While you’re getting to grips with your child’s diabetes, it’s easy to forget about the needs of your other children. But, they, too, will be affected by their sibling’s diagnosis. They may feel that their brother or sister is getting special treatment, worry that their sibling will get really sick or be scared that they’ll develop diabetes themselves.
Rivalry and jealousy are common in most families, and a child with diabetes can cause upset between siblings. In the early days, after diagnosis, it’s only natural for you to be anxious and focus your attention and care on your child with diabetes. But, regular hospital visits, attention to diet and everything else that goes with diabetes has a longer-term impact on all the family.
Advice for coping with sibling rivalry
- Try to listen to both sides equally and be sensitive to their claims that it’s ‘not fair’.
- Be clear about what you expect from each of them.
- Try to give them the same amount of attention.
- If you feel it’s appropriate, get siblings involved with diabetes management, so that they feel part of it.
- Try not to put family life on hold.
It can be a challenge to manage a child’s diabetes when they go from one home to another. Whatever your feelings about your ex, the two of you need to work together to make sure your child’s diabetes is well managed. Think about:
- making sure both of you learn about managing your child’s diabetes from your paediatric diabetes team – second-hand information can be confusing or inaccurate
- how you’ll keep each other updated about any changes to your child’s treatment or routine
- how you’ll involve new partners.
As a lone parent, you may have particular difficulties because all the pressures fall on you alone. Think about:
- who you can call if you need help
- who can help you in an emergency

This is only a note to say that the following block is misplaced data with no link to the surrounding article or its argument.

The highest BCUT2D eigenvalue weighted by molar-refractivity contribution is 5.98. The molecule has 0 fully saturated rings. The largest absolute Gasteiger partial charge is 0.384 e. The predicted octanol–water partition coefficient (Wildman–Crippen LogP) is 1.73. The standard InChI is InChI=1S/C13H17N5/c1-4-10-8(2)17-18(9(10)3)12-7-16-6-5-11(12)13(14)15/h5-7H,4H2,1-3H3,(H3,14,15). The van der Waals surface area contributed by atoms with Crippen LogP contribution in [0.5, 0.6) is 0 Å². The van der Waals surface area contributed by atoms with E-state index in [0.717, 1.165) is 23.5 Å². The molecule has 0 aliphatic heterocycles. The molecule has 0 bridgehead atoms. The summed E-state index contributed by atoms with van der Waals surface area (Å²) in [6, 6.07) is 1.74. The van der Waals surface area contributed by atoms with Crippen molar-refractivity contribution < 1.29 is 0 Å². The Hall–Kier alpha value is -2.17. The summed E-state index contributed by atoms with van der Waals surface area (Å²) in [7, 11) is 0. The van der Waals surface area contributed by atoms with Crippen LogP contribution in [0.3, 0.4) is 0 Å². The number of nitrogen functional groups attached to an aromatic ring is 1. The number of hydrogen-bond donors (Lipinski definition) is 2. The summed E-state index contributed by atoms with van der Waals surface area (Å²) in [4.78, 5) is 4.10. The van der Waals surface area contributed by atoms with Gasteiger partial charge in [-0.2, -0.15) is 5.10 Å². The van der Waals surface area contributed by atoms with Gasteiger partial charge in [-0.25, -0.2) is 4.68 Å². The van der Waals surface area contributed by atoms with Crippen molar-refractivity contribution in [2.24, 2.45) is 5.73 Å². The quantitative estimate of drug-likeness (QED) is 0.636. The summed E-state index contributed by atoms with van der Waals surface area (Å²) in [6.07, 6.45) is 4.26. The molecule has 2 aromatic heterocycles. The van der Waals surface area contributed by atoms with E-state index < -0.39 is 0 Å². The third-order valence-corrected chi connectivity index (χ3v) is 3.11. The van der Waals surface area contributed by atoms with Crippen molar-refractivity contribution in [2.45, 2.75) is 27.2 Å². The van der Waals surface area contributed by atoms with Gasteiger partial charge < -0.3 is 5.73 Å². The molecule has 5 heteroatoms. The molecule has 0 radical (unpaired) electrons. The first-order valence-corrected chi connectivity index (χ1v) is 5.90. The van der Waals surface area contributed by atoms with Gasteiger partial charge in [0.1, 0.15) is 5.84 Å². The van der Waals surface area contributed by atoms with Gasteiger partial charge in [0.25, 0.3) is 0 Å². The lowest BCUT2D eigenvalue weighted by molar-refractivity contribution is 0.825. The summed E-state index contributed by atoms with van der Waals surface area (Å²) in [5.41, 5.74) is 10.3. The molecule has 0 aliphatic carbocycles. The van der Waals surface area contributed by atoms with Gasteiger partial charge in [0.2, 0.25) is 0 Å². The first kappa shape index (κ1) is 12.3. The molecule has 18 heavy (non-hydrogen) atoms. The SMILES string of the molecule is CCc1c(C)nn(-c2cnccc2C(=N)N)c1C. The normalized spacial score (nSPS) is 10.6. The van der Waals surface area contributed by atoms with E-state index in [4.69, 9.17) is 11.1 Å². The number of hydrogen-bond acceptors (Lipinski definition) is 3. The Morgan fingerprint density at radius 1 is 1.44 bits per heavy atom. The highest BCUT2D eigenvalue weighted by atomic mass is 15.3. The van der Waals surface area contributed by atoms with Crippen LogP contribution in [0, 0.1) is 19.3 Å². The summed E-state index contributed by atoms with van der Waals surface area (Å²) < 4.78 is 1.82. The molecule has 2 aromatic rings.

- who can support you when you’re struggling emotionally
- who can babysit when you need time off
- involving siblings in your child’s care, being careful not to give them too much responsibility.
When your child is diagnosed with diabetes, it’s natural for grandparents, aunts and uncles, etc to be as upset and worried as you are. They may be in constant contact, asking for updates or how they can help – or they may leave you alone to concentrate on your child.
Advice for dealing with extended family:
- Keep one person up to date. This person can then update everyone else: group texts and emails work well for this.
- Ask for the help you need. Perhaps you’d like someone to look after your other children, do a bit of shopping for you or walk the dog? People often want to help, but don’t know what to do.
- Think about the future. Your family will be living with Type 1 diabetes from now on, so how can your extended family best support you? If your child is used to staying over with relatives, it’s important that they still do so. If grandparents and other family members are worried about looking after them, try involving them in your child’s diabetes care. You could also bring them to clinic appointments to help them learn more about diabetes and ask questions for themselves. Most of all, be honest with them, tell them how you feel and ask them to help you keep your child’s life as normal as possible.
Is Type 1 diabetes hereditary? Will my other children get it?
Research has shown that Type 1 diabetes is caused by a combination of genetic and environmental factors. If one family member has Type 1 diabetes, there’s a slightly increased risk of another family member developing it, too. But, many people diagnosed have no family history of diabetes. It’s natural to worry that your other children will also develop Type 1 diabetes, but try not to let this worry affect you too much. Talk to your diabetes team or contact the Diabetes UK Careline for support.
Diabetes support for you and your family
If you’d like some diabetes help, you can: